If you don't remember your password, you can reset it by entering your email address and clicking the Reset Password button. You will then receive an email that contains a secure link for resetting your password
If the address matches a valid account an email will be sent to __email__ with instructions for resetting your password
At the beginning of the SARS-CoV-2 pandemic, the Centers for Disease Control and Prevention (CDC) recommended widespread shutdowns of schools, businesses, and other activities. Internet use increased dramatically, with the short-form video social media platform TikTok gaining popularity among adolescents and young adults (AYA). Displays of health behaviors on social media have been shown to impact actual health behaviors in AYA, yet the scope of prevention behaviors related to the current global pandemic is unprecedented. Therefore, the objective of this study was to evaluate adherence to CDC infection prevention guidelines and information about COVID-19 as represented by TikTok content creators, or influencers, at the beginning of the pandemic in the United States.
The study sample included content posted by the 150 most-followed influencers on TikTok between March 1, 2020 and April 27, 2020. Study team members identified and extracted all posts within the specified dates that referenced COVID-19 and/or pandemic precautions (e.g., social distancing, school closures). A codebook was developed based on the CDC Guidelines for COVID-19 prevention as of March 1, 2020 and included displays of behavior that either followed (e.g., staying home, washing hands) or did not follow (e.g., wearing a mask incorrectly) the guidelines at the time. Posts were also coded for the presence or absence of TikTok’s “learn the facts about COVID-19” banner, which had been implemented by the platform to combat misinformation. Rounds of 20-40 posts were used to train coders against a master coder, and coders began reviewing posts independently once agreement was over 80%. We performed descriptive statistics on content metadata and code frequency.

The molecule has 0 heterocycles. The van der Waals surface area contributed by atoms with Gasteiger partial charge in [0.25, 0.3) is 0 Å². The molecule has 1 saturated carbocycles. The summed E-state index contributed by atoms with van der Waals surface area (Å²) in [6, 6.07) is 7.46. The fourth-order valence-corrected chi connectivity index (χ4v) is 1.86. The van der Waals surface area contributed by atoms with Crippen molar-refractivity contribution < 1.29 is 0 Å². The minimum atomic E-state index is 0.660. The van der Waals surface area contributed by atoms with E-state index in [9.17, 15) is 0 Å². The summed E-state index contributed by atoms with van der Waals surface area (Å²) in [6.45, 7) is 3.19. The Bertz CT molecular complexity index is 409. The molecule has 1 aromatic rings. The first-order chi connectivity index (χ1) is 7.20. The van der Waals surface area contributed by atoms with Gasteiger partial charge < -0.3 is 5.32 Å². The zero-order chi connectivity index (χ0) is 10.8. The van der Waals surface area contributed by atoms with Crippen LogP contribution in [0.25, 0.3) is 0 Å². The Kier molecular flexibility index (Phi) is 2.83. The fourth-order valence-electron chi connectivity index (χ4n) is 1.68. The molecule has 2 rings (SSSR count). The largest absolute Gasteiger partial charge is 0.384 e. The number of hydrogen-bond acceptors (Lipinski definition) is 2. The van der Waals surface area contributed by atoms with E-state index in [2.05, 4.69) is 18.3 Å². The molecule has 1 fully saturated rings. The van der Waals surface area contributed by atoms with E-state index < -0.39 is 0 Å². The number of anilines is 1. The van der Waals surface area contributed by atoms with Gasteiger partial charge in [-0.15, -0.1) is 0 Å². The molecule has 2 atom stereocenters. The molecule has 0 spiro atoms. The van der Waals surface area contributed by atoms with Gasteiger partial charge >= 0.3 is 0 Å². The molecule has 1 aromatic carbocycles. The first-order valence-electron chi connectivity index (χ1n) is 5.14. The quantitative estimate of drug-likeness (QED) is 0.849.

Of 11,063 posts made during the study dates, 1,305 (11.7%) posts were COVID-related, with an average of 9.2 COVID-related posts per influencer. Each influencer’s combined COVID-related content had an average of 44.4 million views and over 8 million likes. Most (81.5%, n=1,064) posts contained behaviors that could be coded for CDC guidelines. Of these posts, 79.4% solely demonstrated behavior following CDC guidelines, with the most frequent being staying at home (n=805) and handwashing (n=50). 7.1% of posts solely demonstrated behavior that did not follow CDC guidelines, with the most frequent being not wearing face cover in public (n=41) or having contact with others outside the household (n=33). Posts that contained a combination of behaviors that followed or did not follow the guidelines comprised 10.3% of the sample. The COVID facts banner was only present in 3% of COVID-related posts.
At the beginning of the pandemic, AYA were felt to be at low risk for severe COVID-19 disease, but were encouraged to follow infection control measures to protect at-risk populations like the elderly. We found that the most popular US TikTok influencers created COVID-related content that reached millions of users on a platform mainly used by AYA. This content usually demonstrated adherence to public health guidance at the time, suggesting positive implications for future health messaging on social media platforms.